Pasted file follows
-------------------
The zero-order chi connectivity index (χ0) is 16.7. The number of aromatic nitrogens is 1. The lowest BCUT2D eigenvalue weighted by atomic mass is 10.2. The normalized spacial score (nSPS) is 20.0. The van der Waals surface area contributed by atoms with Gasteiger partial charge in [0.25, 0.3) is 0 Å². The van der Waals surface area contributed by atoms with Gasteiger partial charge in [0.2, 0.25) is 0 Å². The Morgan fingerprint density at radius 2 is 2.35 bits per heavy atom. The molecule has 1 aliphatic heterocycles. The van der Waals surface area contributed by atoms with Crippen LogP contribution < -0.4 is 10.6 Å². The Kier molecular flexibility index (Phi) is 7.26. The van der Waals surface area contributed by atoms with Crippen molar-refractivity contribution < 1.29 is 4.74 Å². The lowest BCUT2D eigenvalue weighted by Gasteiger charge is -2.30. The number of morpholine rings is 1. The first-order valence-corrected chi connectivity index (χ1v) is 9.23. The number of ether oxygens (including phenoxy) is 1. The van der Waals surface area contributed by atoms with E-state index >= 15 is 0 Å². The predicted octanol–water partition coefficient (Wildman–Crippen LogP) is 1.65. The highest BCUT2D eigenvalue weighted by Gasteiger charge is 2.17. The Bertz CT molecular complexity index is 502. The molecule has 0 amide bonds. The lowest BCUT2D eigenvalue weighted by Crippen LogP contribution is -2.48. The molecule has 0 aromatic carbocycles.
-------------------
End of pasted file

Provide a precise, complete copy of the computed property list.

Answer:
The zero-order chi connectivity index (χ0) is 16.7. The number of aromatic nitrogens is 1. The lowest BCUT2D eigenvalue weighted by atomic mass is 10.2. The normalized spacial score (nSPS) is 20.0. The van der Waals surface area contributed by atoms with Gasteiger partial charge in [0.25, 0.3) is 0 Å². The van der Waals surface area contributed by atoms with Gasteiger partial charge in [0.2, 0.25) is 0 Å². The Morgan fingerprint density at radius 2 is 2.35 bits per heavy atom. The molecule has 1 aliphatic heterocycles. The van der Waals surface area contributed by atoms with Crippen LogP contribution < -0.4 is 10.6 Å². The Kier molecular flexibility index (Phi) is 7.26. The van der Waals surface area contributed by atoms with Crippen molar-refractivity contribution < 1.29 is 4.74 Å². The lowest BCUT2D eigenvalue weighted by Gasteiger charge is -2.30. The number of morpholine rings is 1. The first-order valence-corrected chi connectivity index (χ1v) is 9.23. The number of ether oxygens (including phenoxy) is 1. The van der Waals surface area contributed by atoms with E-state index >= 15 is 0 Å². The predicted octanol–water partition coefficient (Wildman–Crippen LogP) is 1.65. The highest BCUT2D eigenvalue weighted by Gasteiger charge is 2.17. The Bertz CT molecular complexity index is 502. The molecule has 0 amide bonds. The lowest BCUT2D eigenvalue weighted by Crippen LogP contribution is -2.48. The molecule has 0 aromatic carbocycles.